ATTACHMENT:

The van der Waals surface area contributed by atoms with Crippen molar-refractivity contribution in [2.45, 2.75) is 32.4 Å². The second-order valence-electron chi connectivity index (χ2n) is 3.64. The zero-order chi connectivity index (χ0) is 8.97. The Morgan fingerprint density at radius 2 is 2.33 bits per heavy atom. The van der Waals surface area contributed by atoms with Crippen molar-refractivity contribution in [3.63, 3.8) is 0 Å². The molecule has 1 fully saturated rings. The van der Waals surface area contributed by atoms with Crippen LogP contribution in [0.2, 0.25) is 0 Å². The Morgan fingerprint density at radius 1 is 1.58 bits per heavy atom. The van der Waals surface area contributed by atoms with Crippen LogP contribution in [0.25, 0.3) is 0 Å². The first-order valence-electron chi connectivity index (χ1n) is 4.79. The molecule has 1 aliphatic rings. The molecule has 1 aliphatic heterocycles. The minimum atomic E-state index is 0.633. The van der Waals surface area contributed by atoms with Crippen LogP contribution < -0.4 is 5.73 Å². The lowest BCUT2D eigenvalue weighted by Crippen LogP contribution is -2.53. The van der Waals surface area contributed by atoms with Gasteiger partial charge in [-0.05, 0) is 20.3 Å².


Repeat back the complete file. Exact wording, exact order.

The van der Waals surface area contributed by atoms with Crippen molar-refractivity contribution in [2.45, 2.75) is 32.4 Å². The second-order valence-electron chi connectivity index (χ2n) is 3.64. The zero-order chi connectivity index (χ0) is 8.97. The Morgan fingerprint density at radius 2 is 2.33 bits per heavy atom. The van der Waals surface area contributed by atoms with Crippen molar-refractivity contribution in [3.63, 3.8) is 0 Å². The molecule has 1 fully saturated rings. The van der Waals surface area contributed by atoms with Crippen LogP contribution in [0.2, 0.25) is 0 Å². The Morgan fingerprint density at radius 1 is 1.58 bits per heavy atom. The van der Waals surface area contributed by atoms with Crippen LogP contribution in [0.25, 0.3) is 0 Å². The first-order valence-electron chi connectivity index (χ1n) is 4.79. The molecule has 1 aliphatic rings. The molecule has 1 aliphatic heterocycles. The minimum atomic E-state index is 0.633. The van der Waals surface area contributed by atoms with Crippen LogP contribution < -0.4 is 5.73 Å². The lowest BCUT2D eigenvalue weighted by Crippen LogP contribution is -2.53. The van der Waals surface area contributed by atoms with Gasteiger partial charge in [-0.05, 0) is 20.3 Å².